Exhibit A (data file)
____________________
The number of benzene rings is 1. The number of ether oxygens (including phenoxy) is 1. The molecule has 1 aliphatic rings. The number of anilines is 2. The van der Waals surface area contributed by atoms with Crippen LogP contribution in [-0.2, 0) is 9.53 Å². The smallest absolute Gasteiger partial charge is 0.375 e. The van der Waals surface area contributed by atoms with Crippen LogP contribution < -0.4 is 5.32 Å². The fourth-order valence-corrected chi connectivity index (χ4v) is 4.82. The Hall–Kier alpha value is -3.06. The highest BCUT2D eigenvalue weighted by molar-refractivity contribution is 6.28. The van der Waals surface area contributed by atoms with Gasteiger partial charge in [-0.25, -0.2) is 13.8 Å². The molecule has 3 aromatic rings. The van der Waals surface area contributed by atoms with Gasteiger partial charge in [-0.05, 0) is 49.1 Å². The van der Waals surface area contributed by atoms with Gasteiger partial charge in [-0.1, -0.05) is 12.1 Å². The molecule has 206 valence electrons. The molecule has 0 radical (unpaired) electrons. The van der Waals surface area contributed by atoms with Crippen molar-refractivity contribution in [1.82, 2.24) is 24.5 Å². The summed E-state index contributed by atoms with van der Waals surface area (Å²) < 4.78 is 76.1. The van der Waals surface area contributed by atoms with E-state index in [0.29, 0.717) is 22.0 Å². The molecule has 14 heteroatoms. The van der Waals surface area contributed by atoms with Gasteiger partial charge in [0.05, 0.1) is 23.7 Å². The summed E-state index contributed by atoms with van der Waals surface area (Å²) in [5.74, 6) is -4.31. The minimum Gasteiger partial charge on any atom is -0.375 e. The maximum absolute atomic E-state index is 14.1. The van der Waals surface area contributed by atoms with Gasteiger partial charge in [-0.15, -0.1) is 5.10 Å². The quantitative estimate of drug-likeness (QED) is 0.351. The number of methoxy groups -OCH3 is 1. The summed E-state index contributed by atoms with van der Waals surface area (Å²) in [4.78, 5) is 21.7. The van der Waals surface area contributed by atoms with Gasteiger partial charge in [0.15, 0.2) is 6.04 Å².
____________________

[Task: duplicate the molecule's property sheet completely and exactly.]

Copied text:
The number of benzene rings is 1. The number of ether oxygens (including phenoxy) is 1. The molecule has 1 aliphatic rings. The number of anilines is 2. The van der Waals surface area contributed by atoms with Crippen LogP contribution in [-0.2, 0) is 9.53 Å². The smallest absolute Gasteiger partial charge is 0.375 e. The van der Waals surface area contributed by atoms with Crippen LogP contribution < -0.4 is 5.32 Å². The fourth-order valence-corrected chi connectivity index (χ4v) is 4.82. The Hall–Kier alpha value is -3.06. The highest BCUT2D eigenvalue weighted by molar-refractivity contribution is 6.28. The van der Waals surface area contributed by atoms with Gasteiger partial charge in [-0.25, -0.2) is 13.8 Å². The molecule has 3 aromatic rings. The van der Waals surface area contributed by atoms with Gasteiger partial charge in [-0.05, 0) is 49.1 Å². The van der Waals surface area contributed by atoms with Gasteiger partial charge in [-0.1, -0.05) is 12.1 Å². The molecule has 206 valence electrons. The molecule has 0 radical (unpaired) electrons. The van der Waals surface area contributed by atoms with Crippen molar-refractivity contribution in [1.82, 2.24) is 24.5 Å². The summed E-state index contributed by atoms with van der Waals surface area (Å²) < 4.78 is 76.1. The van der Waals surface area contributed by atoms with E-state index in [0.29, 0.717) is 22.0 Å². The molecule has 14 heteroatoms. The van der Waals surface area contributed by atoms with Gasteiger partial charge in [0.05, 0.1) is 23.7 Å². The summed E-state index contributed by atoms with van der Waals surface area (Å²) in [5.74, 6) is -4.31. The minimum Gasteiger partial charge on any atom is -0.375 e. The maximum absolute atomic E-state index is 14.1. The van der Waals surface area contributed by atoms with Gasteiger partial charge in [-0.15, -0.1) is 5.10 Å². The quantitative estimate of drug-likeness (QED) is 0.351. The number of methoxy groups -OCH3 is 1. The summed E-state index contributed by atoms with van der Waals surface area (Å²) in [4.78, 5) is 21.7. The van der Waals surface area contributed by atoms with Gasteiger partial charge in [0.15, 0.2) is 6.04 Å².